• An identification of the scope of the assessment along with the staff and stakeholders associated with in-scope systems
  • A categorization of data should take place, categorizing them according to their sensitivity 
  • A technical mapping of where and how information flows throughout its system: from acquisition to storage to transfer to use to disposal
  • An analysis and cataloging of privacy risks based on the data system’s state – take note to consider non-technical privacy impacts as well, an example being how easily communicable an otherwise safe process is to concerned consumers
  • A determination of whether or not the risk of holding different types of PII is proportional and reasonable to its business purpose
  • A consideration of mitigatory measures that could be taken to further protect the data system’s privacy as well as potential future data gathered

At the conclusion of the above steps a PIA report should be prepared documenting the results. The report should be easily interpreted and comprehensive of the steps and considerations taken – aid to this end can be found from online templates and/or privacy consultants. After the report’s completion, ensure that it’s published and sent where necessary by regulation. Ultimately, the PIA report is a living document. Ongoing reviews of the report should take place where there is any progress toward implementing the identified PIA recommendations or if any changes to the system are documented.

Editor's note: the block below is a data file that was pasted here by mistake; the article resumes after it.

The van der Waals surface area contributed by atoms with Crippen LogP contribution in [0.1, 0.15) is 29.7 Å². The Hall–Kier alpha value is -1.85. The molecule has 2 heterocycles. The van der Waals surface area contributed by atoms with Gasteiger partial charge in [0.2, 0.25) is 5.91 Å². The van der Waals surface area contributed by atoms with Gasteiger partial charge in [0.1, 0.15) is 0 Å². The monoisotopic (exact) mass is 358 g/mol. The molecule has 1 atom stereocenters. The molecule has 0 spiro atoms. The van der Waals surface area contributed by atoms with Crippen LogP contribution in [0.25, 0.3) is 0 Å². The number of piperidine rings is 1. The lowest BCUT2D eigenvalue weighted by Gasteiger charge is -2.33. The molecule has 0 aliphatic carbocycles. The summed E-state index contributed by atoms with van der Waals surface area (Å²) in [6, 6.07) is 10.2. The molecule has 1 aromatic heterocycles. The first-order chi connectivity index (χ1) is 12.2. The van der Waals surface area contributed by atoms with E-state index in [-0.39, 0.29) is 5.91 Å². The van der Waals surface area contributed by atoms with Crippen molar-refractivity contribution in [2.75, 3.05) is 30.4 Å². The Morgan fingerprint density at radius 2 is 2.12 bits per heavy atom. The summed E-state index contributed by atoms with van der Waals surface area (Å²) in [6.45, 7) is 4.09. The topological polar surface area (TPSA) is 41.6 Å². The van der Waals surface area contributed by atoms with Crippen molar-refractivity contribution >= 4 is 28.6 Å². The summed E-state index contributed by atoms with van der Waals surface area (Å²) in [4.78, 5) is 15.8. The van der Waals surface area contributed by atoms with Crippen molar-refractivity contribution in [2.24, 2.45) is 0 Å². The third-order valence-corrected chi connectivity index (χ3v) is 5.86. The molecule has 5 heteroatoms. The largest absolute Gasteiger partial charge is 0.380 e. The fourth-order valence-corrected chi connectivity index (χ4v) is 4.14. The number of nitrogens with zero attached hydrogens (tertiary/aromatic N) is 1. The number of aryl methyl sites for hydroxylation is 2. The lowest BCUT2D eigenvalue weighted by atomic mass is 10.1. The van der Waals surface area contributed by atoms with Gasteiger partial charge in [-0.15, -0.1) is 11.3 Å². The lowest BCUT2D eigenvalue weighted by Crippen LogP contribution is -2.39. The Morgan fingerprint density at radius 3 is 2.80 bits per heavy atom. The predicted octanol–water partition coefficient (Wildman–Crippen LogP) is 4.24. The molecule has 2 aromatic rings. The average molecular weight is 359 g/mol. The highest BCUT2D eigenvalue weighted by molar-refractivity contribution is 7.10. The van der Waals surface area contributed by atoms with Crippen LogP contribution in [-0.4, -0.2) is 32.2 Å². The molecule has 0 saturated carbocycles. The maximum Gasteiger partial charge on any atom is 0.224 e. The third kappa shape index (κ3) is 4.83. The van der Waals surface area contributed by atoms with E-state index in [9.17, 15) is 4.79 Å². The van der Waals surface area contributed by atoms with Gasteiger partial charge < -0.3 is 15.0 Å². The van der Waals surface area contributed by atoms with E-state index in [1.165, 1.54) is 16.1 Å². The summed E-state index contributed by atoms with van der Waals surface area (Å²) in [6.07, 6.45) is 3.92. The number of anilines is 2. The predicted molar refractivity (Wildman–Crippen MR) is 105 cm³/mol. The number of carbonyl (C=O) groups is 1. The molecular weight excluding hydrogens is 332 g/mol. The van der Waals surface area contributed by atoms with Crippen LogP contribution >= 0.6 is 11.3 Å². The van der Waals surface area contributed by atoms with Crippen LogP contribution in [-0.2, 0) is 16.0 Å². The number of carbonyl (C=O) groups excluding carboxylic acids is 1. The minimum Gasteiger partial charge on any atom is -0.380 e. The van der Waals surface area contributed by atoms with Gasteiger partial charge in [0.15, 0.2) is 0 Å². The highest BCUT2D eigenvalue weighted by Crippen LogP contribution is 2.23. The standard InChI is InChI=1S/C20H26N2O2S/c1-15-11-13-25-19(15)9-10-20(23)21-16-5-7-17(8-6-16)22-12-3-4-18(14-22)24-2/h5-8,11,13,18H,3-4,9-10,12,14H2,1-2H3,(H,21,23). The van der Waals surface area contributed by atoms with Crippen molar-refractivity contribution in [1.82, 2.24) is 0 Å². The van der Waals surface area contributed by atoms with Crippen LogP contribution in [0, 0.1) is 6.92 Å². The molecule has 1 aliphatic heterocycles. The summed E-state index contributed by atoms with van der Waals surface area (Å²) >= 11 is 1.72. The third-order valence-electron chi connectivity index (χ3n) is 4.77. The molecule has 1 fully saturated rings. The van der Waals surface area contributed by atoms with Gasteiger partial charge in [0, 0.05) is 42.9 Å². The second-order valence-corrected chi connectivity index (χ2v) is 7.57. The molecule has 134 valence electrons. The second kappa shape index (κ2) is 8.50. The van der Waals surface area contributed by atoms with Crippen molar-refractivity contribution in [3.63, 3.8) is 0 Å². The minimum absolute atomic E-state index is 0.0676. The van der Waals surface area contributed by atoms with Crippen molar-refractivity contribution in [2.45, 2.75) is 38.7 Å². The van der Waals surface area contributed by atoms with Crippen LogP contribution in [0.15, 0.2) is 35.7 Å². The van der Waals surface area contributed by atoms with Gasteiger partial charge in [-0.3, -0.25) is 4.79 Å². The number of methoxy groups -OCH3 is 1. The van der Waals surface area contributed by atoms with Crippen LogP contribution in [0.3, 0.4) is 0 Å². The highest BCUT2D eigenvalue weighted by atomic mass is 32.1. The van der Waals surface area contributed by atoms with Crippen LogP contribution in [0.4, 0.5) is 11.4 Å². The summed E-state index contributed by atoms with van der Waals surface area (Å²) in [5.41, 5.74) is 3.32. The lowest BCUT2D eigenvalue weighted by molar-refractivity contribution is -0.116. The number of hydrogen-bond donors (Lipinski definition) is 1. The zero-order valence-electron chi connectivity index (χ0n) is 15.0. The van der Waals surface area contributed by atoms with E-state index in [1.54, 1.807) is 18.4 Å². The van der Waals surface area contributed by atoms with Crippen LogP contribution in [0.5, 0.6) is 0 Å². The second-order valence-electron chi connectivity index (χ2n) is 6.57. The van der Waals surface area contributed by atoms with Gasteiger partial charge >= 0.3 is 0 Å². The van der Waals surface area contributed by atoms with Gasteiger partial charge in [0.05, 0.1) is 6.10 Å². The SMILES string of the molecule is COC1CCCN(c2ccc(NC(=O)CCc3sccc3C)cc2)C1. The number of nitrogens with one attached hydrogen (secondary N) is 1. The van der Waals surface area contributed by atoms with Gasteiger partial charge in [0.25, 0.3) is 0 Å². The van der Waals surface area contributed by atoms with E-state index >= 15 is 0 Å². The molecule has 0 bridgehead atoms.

With the PIA’s goals, use-case, and process in mind, hopefully you’re left with a clearer picture of these assessments going forward. Like many system assessments, the process can seem daunting at first, but with some practice it will become a tremendously helpful tool in your GRC toolbox, helping you adapt and thrive in our privacy-conscious future.

Need some help conducting your Privacy Impact Assessment? Let CyberData Pros carry one out for you, from scoping to publication. Contact us now for a free consultation and to learn more about our services.

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VCPO Services That Make Sense

Let’s face it; privacy can be a pain for businesses. It can feel like a burden on your company’s time and resources, and be overwhelming to manage with mountains of governmental oversight and regulation to navigate. As the digital age continues forward, it has become more and more obvious that these are not just growing pains that will simply go away. If you own or manage a small to medium sized business, this fact is likely something that has more than just crossed your mind over recent years as you continued to grow. You may be asking yourself; “Am I prepared to handle this data?”, “What kind of risks am I currently accepting?”, “How do I know if my business is handling compliance in a proper way?”.